Trade talks between the U.S. and China broke up Friday with no agreement, hours after President Donald Trump more than doubled tariffs on $200 billion in Chinese imports.
Trump asserted on Twitter that there was “no need to rush” to get a deal between the world’s two biggest economies and later added that the tariffs “may or may not be removed depending on what happens with respect to future negotiations.”
A White House official, speaking on condition of anonymity because they were not authorized to speak publicly on the matter, confirmed that the talks had concluded for the day but could not say when they would resume.
Hours earlier, the Trump administration hiked tariffs on $200 billion worth of Chinese imports to 25% from 10%, escalating tensions between Beijing and Washington. China’s Commerce Ministry vowed to impose “necessary countermeasures” but gave no details.
The tariff increase went ahead even after American and Chinese negotiators briefly met in Washington on Thursday and again on Friday, seeking to end a dispute that has disrupted billions of dollars in trade and shaken global financial markets.
After a short session on Friday, the lead Chinese negotiator, Vice Premier Liu He, left the Office of the U.S. Trade Representative about midday. U.S. Trade Representative Robert Lighthizer and Treasury Secretary Steven Mnuchin shook hands with Liu as he left.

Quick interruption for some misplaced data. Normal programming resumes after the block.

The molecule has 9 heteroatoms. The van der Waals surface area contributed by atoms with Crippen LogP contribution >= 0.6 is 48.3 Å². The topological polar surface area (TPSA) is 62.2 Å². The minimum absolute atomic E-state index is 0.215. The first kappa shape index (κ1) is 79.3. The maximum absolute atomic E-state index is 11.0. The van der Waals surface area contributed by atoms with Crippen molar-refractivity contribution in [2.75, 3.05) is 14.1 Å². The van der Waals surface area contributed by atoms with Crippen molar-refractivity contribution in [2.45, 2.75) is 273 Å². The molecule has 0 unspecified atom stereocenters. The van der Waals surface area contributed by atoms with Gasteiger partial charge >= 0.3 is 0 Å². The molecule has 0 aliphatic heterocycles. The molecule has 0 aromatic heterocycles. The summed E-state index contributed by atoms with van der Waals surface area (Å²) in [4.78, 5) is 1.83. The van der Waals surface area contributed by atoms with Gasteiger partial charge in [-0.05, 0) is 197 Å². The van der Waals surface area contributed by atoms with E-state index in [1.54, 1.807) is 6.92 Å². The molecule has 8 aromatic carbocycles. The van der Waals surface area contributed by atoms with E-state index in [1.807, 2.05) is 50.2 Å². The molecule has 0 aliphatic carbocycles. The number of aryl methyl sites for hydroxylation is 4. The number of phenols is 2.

On Wall Street, stocks fell initially Friday but turned positive on optimism over future talks.
American officials accuse Beijing of backtracking on commitments made in earlier rounds of negotiations. “China deeply regrets that it will have to take necessary countermeasures,” a Commerce Ministry statement said.
U.S. business groups appealed for a settlement that will resolve chronic complaints about Chinese market barriers, subsidies to state companies and a regulatory system they say is rigged against foreign companies.
The latest increase extends 25% duties to a total of $250 billion of Chinese imports, including $50 billion worth that were already being taxed at 25%. Trump has said he is planning to expand penalties to all Chinese goods shipped to the United States.
Beijing retaliated for previous tariff hikes by raising duties on $110 billion of American imports. But regulators are running out of U.S. goods for penalties due to the lopsided trade balance.
This week’s setback was unexpected. Through late last week, Trump administration officials were suggesting that negotiators were making steady progress.
U.S. officials say they got an inkling of China’s second thoughts about prior commitments in talks last week in Beijing but the backsliding became more apparent in exchanges over the weekend. They wouldn’t identify the specific issues involved.
A sticking point is U.S. insistence on an enforcement mechanism with penalties to ensure Beijing lives up to its commitments. American officials say China has repeatedly broken past promises.
China wants tariffs lifted as soon as an agreement is reached, while U.S. officials want to keep them as leverage to ensure compliance.
“A real enforcement mechanism is critical,” the American Chamber of Commerce in Shanghai said in a statement.